Will I ever convince someone who has bought a bunch of crystals that they won't cure asthma or allergies? Or get a dedicated Christian to question the idea of souls? Or convince a Reiki practitioner to shut up shop? Or prove to someone that homeopathy cannot work? I have no idea. But I do know that if someone doesn't make an effort to present the rational approach to these ideas, they won't change at all. Given the powerful resources available to businesses selling these products, and the ideological reinforcement from the irrationalist camp, the ordinary person in the street has little to guide them away from the Land of Woo.
The audience for the book includes those who have been tempted to try these therapies. Many of them are consumers who don't understand how the human body works, or have little understanding of energy, fields, and the other basic concepts of physics. Many are also sufferers of chronic conditions, pains that won't go away, rashes, allergies, gut problems, people who have been to conventional doctors and are, for whatever reason, not satisfied with either the diagnosis or the recommended treatment. These people are vulnerable consumers, wide open to irrational claims from people out to relieve them of their money. I hope that, after reading this book, at least some of them will think twice before handing over money to Woo merchants.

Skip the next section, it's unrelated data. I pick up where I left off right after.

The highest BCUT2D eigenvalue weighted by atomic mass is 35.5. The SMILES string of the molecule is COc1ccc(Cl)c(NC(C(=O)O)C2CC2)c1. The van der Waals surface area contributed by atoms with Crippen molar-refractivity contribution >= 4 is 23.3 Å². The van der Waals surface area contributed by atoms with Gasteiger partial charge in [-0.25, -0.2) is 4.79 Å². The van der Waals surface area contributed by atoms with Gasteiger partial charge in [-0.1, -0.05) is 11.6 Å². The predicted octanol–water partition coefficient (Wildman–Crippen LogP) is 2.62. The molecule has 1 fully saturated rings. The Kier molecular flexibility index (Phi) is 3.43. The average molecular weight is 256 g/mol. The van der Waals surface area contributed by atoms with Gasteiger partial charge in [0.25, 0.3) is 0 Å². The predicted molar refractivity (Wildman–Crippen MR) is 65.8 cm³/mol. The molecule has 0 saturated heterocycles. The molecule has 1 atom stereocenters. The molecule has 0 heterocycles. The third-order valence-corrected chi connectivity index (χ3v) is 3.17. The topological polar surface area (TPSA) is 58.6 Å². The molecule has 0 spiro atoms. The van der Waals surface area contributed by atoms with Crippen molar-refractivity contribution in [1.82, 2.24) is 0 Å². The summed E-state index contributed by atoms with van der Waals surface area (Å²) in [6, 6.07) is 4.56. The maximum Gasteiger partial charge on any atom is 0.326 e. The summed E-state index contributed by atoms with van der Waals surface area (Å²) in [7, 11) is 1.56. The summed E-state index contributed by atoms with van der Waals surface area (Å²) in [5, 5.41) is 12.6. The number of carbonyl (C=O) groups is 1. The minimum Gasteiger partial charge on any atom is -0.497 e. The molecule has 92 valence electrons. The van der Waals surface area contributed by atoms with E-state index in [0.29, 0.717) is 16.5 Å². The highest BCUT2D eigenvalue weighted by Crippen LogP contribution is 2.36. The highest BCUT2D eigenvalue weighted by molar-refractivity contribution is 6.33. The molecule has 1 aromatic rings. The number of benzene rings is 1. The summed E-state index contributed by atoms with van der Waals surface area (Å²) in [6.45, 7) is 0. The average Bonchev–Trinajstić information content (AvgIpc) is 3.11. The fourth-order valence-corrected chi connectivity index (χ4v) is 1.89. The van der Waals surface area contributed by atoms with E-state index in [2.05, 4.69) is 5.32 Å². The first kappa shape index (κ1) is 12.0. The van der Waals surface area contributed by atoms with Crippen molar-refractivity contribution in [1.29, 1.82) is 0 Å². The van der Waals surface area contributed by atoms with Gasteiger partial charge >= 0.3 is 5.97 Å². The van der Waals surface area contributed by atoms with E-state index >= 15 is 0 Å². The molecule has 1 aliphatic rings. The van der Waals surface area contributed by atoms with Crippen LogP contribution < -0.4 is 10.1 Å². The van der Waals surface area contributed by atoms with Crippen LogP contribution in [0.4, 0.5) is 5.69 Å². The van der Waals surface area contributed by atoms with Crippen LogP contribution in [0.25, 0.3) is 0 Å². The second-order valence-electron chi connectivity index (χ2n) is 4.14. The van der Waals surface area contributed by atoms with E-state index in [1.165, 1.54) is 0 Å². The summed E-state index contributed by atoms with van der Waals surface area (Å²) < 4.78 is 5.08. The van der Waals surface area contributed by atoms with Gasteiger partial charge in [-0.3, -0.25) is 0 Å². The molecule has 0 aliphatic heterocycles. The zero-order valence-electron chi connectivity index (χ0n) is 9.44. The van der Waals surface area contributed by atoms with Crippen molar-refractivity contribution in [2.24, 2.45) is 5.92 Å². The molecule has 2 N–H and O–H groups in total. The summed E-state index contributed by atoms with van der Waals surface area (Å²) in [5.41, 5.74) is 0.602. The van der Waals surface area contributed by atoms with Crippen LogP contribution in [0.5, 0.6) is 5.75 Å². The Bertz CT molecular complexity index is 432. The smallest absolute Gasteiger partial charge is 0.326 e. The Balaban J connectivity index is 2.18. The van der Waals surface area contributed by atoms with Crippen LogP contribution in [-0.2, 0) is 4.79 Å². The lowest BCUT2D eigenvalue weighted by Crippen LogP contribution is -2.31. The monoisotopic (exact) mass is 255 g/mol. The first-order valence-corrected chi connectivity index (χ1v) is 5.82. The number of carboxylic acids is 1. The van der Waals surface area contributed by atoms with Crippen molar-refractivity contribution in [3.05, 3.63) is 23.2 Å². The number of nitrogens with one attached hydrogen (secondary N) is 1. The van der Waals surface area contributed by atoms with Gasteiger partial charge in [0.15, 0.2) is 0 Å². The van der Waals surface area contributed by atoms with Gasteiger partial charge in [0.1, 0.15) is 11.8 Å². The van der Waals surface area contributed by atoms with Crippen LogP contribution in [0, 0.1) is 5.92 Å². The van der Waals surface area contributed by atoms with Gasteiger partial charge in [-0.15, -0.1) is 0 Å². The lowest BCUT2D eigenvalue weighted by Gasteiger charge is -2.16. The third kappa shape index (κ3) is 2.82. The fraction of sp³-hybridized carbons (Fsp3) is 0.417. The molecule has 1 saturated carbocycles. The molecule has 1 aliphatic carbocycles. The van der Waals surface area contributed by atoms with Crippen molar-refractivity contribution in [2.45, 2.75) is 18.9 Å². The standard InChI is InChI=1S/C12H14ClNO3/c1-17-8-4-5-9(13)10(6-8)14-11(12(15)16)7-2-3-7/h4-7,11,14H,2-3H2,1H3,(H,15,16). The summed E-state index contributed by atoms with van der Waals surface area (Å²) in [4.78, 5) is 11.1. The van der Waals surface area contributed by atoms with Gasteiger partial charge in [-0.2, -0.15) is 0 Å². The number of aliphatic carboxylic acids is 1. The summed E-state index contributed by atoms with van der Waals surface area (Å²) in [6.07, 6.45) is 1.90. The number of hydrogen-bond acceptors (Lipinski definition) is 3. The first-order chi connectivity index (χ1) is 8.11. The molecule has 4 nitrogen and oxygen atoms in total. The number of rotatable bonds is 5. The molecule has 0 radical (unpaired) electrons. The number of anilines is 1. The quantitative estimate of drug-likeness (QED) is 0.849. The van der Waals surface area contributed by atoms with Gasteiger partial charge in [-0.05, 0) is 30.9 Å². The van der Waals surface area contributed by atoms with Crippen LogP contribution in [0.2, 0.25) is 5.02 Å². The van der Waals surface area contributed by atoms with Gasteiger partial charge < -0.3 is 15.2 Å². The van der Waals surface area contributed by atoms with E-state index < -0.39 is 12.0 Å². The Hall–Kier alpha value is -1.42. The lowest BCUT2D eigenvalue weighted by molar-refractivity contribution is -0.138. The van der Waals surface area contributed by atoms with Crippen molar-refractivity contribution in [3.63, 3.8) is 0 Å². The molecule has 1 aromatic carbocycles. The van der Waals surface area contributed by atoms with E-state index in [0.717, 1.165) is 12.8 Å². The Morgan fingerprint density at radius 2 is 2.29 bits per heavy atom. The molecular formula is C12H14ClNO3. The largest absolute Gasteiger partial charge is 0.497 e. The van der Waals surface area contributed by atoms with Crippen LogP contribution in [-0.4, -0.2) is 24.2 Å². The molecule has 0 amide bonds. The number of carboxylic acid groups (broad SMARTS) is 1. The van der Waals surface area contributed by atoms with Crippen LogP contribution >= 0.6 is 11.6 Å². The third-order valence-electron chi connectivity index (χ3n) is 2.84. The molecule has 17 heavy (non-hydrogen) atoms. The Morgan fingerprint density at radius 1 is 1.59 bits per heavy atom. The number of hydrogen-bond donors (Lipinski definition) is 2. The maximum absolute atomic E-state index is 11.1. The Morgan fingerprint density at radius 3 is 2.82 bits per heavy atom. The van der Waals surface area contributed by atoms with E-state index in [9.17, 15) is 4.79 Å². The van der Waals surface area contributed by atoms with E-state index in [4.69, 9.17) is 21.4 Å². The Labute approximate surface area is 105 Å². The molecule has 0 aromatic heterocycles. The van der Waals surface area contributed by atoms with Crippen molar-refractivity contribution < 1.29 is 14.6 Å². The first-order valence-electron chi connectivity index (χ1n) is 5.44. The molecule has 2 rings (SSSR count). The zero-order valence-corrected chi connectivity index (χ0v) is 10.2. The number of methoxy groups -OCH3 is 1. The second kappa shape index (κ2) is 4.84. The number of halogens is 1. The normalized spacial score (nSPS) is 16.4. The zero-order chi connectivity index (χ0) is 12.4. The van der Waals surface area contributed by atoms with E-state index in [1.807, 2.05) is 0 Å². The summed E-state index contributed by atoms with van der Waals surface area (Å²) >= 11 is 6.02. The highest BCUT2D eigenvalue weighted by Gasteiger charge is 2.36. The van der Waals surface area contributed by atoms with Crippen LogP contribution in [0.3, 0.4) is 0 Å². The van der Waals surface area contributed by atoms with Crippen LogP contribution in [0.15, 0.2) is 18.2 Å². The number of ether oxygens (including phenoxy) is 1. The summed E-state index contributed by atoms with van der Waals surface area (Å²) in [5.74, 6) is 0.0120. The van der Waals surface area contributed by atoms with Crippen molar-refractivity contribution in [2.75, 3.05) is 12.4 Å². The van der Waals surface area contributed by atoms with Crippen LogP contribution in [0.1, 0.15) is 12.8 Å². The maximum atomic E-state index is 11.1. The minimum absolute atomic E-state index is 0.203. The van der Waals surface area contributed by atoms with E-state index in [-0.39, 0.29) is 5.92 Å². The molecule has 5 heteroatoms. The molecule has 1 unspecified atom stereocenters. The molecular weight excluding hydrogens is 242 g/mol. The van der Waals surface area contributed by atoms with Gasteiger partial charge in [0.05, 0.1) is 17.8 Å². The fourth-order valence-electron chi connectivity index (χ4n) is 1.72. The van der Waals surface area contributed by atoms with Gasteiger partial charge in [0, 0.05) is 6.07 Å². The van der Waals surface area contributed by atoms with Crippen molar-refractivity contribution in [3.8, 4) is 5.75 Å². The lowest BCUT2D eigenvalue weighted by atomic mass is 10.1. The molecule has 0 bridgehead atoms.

There are also the traditional sceptics, that growing band of people who are fed up with seeing science misrepresented by the media, by advertisers and marketers, and seeing it subverted into a message designed to sell rather than to explain. Although scepticism is popular in the area of religion, much of the writing has either been vitriolic blanket attacks on religious thinking, or else rather condescending and patronising. I wanted to show how religious thinking is just as irrational as the other branches of Woo, and can be approached in the same way. So religious people have something to gain from the book too.
Some people will think that there is some truth in some of the claims of Woo and that therefore it is worthwhile trying some of it. Although sceptical about some claims, they will entertain other equally irrational ideas. I hope they too will read the book and realise that there is a more reliable reality out there.
But above all, I hope people will see how the web of irrationalism pervades all of these areas and will, by doing so, become more able to criticise and question the ideas, and gain more control over the decisions that affect the health and welfare.